You start by hiring an attorney. You don't know where to start, which means you don't know how to do this yourself. First thing you will need is a copy of your birth certicate and a copy of your driver's license. If you have these, an attorney can get a certified copy of the death certificate. He/She will then determine if a will exists, and who the executor is. If no will has been filed, he/she will know how to proceed. Please see my disclaimer.
If you'd like to discuss, please feel free to call. Jeff Gold Gold, Benes, LLP 1854 Bellmore Ave Bellmore, NY 11710 Telephone -516.512.6333 Email - Jgold@goldbenes.com
It's a little tough to follow your posting. So let's take a look at what is going on here. First, I want to completely disregard the religious and racial issues you raise -- not because I'm squeamish about talking about race or religion, but because none of it has anything to do with your father's decisions as to the extent he wished to leave assets to his loved ones.
The next thing I want to disregard is your brother's profession. That, too, has nothing to do with the issues here.
And I also want to disregard your statement that you were "threatened" by your father's other children. I'm not saying it is thoroughly irrelevant, but you don't say how you were threatened and, besides, you posted your question under "Probate," so I'm going to confine my response to estate-related issues.
Moving on, you were told that your father left you money. You don't know whether that was so. Thus, a bit of an investigation is in order. He could have left you money by naming you as a joint accountholder on a bank account, by naming you as a designated beneficiary on an account, or by titling an account as "in trust for" you. He could also have listed you as a joint tenant with right of survivorship on a deed or on a stock certificate. He could have named you as a beneficiary of a life insurance policy or of a retirement benefit. Or he could have named you in his will as a legatee.
You don't say how recently your father passed away, and so I don't know whether one could reasonably expect that any will would as yet have been probated. But a search could be done to see if any will has been offered for probate.
You say that your mom told you that your father's will "was changed." It would help if you would share all of the informaton she told you -- was the will changed in a way less favorably to you? When was it changed? How does she know it was changed? Who was the attorney-draftsman of the will? All of these are among the many questions that would be helpful to know the answer to.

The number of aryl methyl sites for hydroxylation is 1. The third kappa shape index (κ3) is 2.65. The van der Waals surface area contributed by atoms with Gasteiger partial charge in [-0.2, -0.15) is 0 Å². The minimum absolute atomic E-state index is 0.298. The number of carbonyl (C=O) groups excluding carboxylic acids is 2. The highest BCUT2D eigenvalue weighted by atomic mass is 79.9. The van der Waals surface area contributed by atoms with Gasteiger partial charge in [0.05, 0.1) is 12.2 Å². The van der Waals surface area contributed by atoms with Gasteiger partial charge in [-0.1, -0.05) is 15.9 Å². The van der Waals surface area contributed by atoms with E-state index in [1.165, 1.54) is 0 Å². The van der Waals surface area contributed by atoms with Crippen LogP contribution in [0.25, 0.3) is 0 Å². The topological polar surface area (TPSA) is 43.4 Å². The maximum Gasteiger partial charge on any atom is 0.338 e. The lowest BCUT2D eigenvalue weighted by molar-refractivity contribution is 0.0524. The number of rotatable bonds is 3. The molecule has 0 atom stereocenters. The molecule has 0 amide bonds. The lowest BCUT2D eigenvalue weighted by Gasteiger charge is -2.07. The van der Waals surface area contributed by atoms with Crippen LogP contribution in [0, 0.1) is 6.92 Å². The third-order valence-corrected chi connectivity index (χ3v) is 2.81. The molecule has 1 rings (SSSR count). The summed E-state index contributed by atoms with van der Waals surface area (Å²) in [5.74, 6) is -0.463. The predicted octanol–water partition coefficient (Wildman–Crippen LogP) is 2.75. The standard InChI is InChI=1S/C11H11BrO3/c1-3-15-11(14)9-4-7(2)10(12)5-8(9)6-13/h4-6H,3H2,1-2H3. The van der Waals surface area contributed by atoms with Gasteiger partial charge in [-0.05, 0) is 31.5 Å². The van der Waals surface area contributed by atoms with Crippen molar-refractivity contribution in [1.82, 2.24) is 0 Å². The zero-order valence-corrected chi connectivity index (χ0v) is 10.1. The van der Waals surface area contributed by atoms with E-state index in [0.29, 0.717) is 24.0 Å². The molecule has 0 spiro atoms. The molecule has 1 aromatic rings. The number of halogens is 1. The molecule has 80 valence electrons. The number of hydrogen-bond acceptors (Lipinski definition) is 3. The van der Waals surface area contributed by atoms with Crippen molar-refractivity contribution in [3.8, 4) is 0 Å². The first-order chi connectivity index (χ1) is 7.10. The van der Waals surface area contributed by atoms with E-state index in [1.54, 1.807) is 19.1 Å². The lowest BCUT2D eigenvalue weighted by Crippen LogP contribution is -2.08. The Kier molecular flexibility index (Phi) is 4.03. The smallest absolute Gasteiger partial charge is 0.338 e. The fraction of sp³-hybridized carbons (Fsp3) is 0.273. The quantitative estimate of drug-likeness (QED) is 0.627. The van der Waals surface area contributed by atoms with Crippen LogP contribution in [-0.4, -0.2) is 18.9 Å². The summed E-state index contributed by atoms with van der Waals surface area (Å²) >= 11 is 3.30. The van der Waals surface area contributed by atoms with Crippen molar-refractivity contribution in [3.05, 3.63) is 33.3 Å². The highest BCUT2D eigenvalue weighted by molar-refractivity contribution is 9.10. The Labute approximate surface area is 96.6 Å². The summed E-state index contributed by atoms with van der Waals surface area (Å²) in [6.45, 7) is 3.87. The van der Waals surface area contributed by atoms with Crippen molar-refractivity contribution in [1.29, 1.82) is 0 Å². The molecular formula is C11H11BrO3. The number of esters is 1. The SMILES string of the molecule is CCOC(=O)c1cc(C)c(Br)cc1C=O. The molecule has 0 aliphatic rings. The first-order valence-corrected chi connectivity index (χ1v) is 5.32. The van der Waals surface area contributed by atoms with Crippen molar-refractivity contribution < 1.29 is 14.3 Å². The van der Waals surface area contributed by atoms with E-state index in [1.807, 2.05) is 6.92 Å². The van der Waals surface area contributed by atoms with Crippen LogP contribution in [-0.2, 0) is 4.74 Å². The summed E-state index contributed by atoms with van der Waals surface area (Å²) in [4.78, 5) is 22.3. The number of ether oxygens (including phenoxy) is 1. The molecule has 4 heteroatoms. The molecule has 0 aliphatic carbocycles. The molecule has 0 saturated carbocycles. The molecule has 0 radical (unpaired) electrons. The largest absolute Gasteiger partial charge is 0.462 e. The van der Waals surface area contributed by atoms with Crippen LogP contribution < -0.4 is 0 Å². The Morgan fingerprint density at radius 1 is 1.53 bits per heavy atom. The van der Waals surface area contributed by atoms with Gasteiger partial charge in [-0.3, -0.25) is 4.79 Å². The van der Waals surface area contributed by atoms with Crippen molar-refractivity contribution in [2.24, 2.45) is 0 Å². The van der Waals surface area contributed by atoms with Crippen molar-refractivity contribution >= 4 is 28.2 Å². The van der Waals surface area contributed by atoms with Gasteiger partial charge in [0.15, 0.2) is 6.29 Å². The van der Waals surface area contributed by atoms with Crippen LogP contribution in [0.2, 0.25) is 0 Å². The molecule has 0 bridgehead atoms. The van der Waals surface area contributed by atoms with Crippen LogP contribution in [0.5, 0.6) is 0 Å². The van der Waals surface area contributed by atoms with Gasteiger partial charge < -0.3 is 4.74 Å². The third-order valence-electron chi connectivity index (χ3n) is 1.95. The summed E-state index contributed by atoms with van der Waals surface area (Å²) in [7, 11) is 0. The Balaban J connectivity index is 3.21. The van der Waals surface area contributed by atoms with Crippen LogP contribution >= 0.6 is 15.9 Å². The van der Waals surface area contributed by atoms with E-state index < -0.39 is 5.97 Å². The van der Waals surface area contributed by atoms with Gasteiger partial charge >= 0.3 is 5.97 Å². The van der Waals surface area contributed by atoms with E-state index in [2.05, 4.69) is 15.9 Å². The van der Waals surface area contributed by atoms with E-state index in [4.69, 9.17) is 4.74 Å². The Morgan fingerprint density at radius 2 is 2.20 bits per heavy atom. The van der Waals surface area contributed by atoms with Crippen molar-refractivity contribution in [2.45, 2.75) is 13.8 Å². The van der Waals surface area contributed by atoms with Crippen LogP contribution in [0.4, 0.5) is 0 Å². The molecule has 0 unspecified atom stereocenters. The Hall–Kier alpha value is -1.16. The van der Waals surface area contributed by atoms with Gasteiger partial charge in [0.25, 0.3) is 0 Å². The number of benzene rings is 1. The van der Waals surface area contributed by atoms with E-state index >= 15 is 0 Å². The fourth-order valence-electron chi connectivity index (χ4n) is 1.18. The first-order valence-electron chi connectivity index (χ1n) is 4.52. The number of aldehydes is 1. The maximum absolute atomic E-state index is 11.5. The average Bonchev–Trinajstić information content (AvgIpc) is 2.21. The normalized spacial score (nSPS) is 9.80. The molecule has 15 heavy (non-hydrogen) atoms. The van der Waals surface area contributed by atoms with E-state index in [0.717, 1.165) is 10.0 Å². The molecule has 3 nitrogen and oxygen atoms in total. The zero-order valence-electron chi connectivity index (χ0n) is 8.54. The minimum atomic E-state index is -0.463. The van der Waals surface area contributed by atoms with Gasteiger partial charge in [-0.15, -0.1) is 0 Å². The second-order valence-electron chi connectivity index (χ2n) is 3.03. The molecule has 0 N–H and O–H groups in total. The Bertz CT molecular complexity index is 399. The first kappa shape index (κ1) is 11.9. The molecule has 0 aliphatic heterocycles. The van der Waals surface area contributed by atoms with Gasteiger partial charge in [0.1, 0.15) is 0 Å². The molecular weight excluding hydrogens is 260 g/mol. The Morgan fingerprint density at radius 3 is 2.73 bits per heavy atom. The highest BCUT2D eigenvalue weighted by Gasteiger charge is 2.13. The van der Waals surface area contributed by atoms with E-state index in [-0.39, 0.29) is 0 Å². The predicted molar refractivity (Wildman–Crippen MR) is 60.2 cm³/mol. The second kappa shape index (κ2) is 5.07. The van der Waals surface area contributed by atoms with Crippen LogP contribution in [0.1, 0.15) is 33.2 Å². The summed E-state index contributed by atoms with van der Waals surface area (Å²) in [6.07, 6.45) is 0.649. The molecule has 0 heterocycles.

I think you should promptly consult with an attorney.
Good luck to you.
Michael S. Haber is a New York attorney. As such, his responses to posted inquiries, such as the one above, are limited to his understanding of law in the jurisdiction in which he practices and not to any other jurisdiction. In addition, no response to any posted inquiry should be deemed to constitute legal advice, nor to constitute the existence of an attorney/client or other contractual or fiduciary relationship, inasmuch as rendering legal advice involves the ability of the attorney to ask appropriate questions of the person seeking such advice and to thus gather appropriate information. In addition, an attorney/client relationship is formed only by specific agreement. The purpose of this answer is to provide the questioner with general information, not to outline specific legal rights and remedies.
As the two attorneys before me indicated obtaining a probate litigation attorney would be wise.
Generally speaking Will's are public documents. Call your local County Surrogates Court and ask for a copy of the Will. If a Will was filed they should be able to release it to you or provide additional guidance.
Disclaimer: The foregoing answer does not constitute legal advice, is provided for informational and educational purposes only for persons interested in the subject matter. Each situation is fact specific and may be subject to state specific laws. Without a comprehensive consultation and review of all the facts and documents at issue it is impossible to evaluate a legal problem fully. This answer does not create an attorney-client relationship. No Tax Advice - Circular 230 Disclaimer - Any information in this comment is not intended to constitute a comprehensive and complete tax consideration analysis, and may not be used by the taxpayer to eliminate or reduce penalties by the IRS or any other governmental agency, nor for the purpose of promoting, marketing or making recommendations to other persons on any tax-related matters.
I am a NY lawyer. I think all of the prior answers raise good points. What does your birth certificate say? This is vital to establishing standing in the estate. If you can not prove your story, you lack standing to object to the will - based on anything. This doesn't mean that if you make a pest of yourself, you won't be able to shake something out in the form of a settlement with a confidentiality agreement. I would consult with a lawyer.